(ANCHORAGE) – Excitement is building for Alaska hunters as seasons open this month in many regions for deer, caribou, Dall sheep, moose, mountain goat and other big game species. The Alaska Wildlife Troopers will be present in full force statewide making sure everybody plays by the rules.
“Hunting is a longstanding Alaska tradition,” said Gov. Mike Dunleavy. “As we enter this harvest season, I hope hunters will take a moment to appreciate the critical role our state hunting regulations play in conserving our wildlife resources.”
Serving as the state’s primary law enforcement agency overseeing hunting and fishing regulations, the Alaska Wildlife Troopers will be busy in August and September.
“We’ll be checking in with hunters and keeping an eye out for violations of all types,” said Wildlife Troopers Colonel Doug Massie. “One thing I can’t emphasize enough: Before heading into the field, make sure you’re intimately familiar with the hunting regulations that apply to the areas and game species you plan to hunt.”
Examples of what Wildlife Troopers will be looking for include:
- HUNTING LICENSES. This almost goes without saying, but Alaska resident hunters, ages 18 years or older – and all nonresident hunters – must possess and carry in the field a valid Alaska state hunting license (see pages 9-11 of the 2019/2020 hunting regulations).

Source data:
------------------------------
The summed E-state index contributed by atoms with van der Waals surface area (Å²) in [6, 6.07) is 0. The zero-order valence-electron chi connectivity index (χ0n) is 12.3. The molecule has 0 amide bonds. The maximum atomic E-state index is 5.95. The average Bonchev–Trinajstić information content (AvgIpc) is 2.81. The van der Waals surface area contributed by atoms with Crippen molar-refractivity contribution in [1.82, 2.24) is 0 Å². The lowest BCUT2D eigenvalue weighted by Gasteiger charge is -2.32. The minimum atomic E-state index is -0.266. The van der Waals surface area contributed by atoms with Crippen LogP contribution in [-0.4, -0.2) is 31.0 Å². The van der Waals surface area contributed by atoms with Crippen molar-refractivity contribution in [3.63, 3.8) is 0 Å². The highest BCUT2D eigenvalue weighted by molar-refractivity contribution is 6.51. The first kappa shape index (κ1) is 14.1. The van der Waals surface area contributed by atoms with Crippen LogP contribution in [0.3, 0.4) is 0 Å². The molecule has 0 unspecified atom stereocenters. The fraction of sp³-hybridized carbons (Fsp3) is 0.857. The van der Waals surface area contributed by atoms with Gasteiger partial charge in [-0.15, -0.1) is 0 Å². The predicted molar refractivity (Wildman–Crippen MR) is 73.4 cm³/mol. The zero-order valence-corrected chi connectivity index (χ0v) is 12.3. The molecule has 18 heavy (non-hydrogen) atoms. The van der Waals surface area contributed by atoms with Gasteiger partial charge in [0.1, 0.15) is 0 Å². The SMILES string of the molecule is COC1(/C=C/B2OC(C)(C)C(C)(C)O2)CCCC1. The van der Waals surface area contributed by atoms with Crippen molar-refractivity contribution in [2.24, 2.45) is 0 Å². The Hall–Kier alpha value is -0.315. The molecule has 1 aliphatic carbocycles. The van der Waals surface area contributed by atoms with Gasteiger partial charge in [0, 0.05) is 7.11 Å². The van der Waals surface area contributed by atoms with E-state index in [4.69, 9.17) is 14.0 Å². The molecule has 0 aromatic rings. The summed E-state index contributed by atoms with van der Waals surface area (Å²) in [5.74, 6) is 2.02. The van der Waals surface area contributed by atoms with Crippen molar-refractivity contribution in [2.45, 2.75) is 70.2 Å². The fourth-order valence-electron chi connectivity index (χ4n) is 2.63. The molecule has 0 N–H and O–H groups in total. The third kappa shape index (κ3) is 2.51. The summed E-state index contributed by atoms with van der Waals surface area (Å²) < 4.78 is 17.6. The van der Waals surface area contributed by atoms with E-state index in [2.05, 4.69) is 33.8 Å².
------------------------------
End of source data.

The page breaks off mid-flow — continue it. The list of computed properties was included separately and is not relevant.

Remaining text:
- HARVEST TICKETS. Before hunting on a harvest ticket, make sure the ticket number(s) is written on your hunting license (page 14 of the 2019/2020 hunting regulations).
- PERMIT TICKETS. Drawing hunt permits are not valid until signed. Carry your permit(s) with you while hunting (page 15 of the 2019/2020 hunting regulations).
- PUNCH YOUR HARVEST TICKET. Harvest tickets must be carried in the field and validated immediately upon killing game (page 14 of the 2019/2020 hunting regulations).
- TROPHIES CAN WAIT. Salvage and remove all meat from the field BEFORE or WHILE packing out the last load with horns or antlers. It’s the right thing to do ethically … it’s also the law (see page 22 of the 2019/2020 hunting regulations).
- EVIDENCE OF SEX. Hunters who kill a big game animal (other than Dall sheep) where the bag limit is restricted to one sex must keep, until processed for human consumption, enough of the sex organs naturally attached to a rear quarter to show the sex of the animal (page 22 of the 2019/2020 hunting regulations).
- WIRELESS COMMUNICATIONS. Calling or texting another hunter to share the location of an animal in the field is illegal. Drones also may not be used for hunting (page 18 of the 2019/2020 hunting regulations).
The rules above are just a few highlights. For more information, pick up a free copy of the Alaska State Hunting Regulations booklet at any Alaska Department of Fish and Game office or at any license vendor; or view the regulations online at
The Alaska Wildlife Troopers wish all hunters a safe and successful hunting season.